Uber has quietly abandoned its sweeping January price cuts

The final numbers aren’t yet in, but as of mid-December, Uber was on pace to lose an unprecedented $3 billion in 2016. Even for a company that’s raised $13 billion and is valued at $68 billion, that’s a lot of money. Uber burned at least $1.3 billion—and probably a good bit more—in the first half of last year, plus another $800 million in the third quarter. Those losses came despite the company’s sale of its China business in August, the end of a fight that was costing Uber $1 billion a year.

This year, Uber needs to get those losses under control. Even if it doesn’t pursue a rumored IPO in 2017, the company would do well to reassure investors that it can make money as fast as it spends it. And already, Uber has made one big change: For the first time in three years, it isn’t planning widespread January price cuts.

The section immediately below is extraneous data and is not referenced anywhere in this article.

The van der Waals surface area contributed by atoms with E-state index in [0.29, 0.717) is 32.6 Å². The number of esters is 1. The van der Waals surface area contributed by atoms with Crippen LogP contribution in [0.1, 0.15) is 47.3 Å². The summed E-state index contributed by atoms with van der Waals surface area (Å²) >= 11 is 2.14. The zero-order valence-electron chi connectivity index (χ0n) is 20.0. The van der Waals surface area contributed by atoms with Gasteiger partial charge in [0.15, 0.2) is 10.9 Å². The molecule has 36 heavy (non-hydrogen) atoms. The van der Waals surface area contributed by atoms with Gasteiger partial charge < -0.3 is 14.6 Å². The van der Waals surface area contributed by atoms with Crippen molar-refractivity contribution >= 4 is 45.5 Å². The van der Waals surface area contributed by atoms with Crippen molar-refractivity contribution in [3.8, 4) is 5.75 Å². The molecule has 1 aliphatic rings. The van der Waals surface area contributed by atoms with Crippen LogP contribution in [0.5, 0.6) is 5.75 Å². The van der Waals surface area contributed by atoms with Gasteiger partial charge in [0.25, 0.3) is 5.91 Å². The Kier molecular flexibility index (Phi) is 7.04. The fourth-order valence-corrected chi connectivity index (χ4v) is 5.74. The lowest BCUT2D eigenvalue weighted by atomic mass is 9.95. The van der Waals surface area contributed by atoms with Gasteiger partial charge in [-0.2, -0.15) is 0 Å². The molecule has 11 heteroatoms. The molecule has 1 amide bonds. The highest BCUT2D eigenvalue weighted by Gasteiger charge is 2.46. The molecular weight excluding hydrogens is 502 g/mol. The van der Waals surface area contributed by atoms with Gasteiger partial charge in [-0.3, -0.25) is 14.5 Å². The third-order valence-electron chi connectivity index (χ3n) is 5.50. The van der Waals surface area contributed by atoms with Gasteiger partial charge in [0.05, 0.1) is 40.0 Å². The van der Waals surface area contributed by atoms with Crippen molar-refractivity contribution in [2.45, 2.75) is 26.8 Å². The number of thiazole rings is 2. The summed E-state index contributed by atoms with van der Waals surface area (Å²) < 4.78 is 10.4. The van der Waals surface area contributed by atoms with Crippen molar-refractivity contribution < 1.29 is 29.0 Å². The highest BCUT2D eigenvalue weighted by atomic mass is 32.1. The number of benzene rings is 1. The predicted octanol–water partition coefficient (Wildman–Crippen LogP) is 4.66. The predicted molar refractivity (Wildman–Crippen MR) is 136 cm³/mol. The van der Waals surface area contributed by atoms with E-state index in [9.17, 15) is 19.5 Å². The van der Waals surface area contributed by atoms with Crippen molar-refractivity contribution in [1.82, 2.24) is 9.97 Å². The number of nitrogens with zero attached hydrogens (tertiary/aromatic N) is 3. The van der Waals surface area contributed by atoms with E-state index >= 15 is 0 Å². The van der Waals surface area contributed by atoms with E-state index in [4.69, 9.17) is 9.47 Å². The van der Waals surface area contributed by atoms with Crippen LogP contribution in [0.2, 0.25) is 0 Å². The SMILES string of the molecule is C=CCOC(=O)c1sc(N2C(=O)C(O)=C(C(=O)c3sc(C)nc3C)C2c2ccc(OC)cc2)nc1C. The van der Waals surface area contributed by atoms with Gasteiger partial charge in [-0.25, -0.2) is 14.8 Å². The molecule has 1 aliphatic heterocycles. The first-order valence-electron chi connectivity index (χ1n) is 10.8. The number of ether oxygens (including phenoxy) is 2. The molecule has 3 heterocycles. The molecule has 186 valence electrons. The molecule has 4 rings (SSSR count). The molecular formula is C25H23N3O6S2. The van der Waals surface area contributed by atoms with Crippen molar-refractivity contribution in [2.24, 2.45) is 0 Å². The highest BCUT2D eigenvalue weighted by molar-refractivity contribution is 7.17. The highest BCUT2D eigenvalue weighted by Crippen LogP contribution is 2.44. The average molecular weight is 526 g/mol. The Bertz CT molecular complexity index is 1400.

Uber has made a habit of slashing fares to greet the new year, a practice it says spurs demand during the slower winter months. In a January 2015 blog post titled ”Beating the Winter Slump—Price Cuts for Riders with Guaranteed Earnings for Drivers,” Uber announced lower rates in 48 cities. The following year, in a blog post of virtually the same name (the em-dash became a colon), the company promised price cuts in more than 100 North American cities, “to fight the January blues.”

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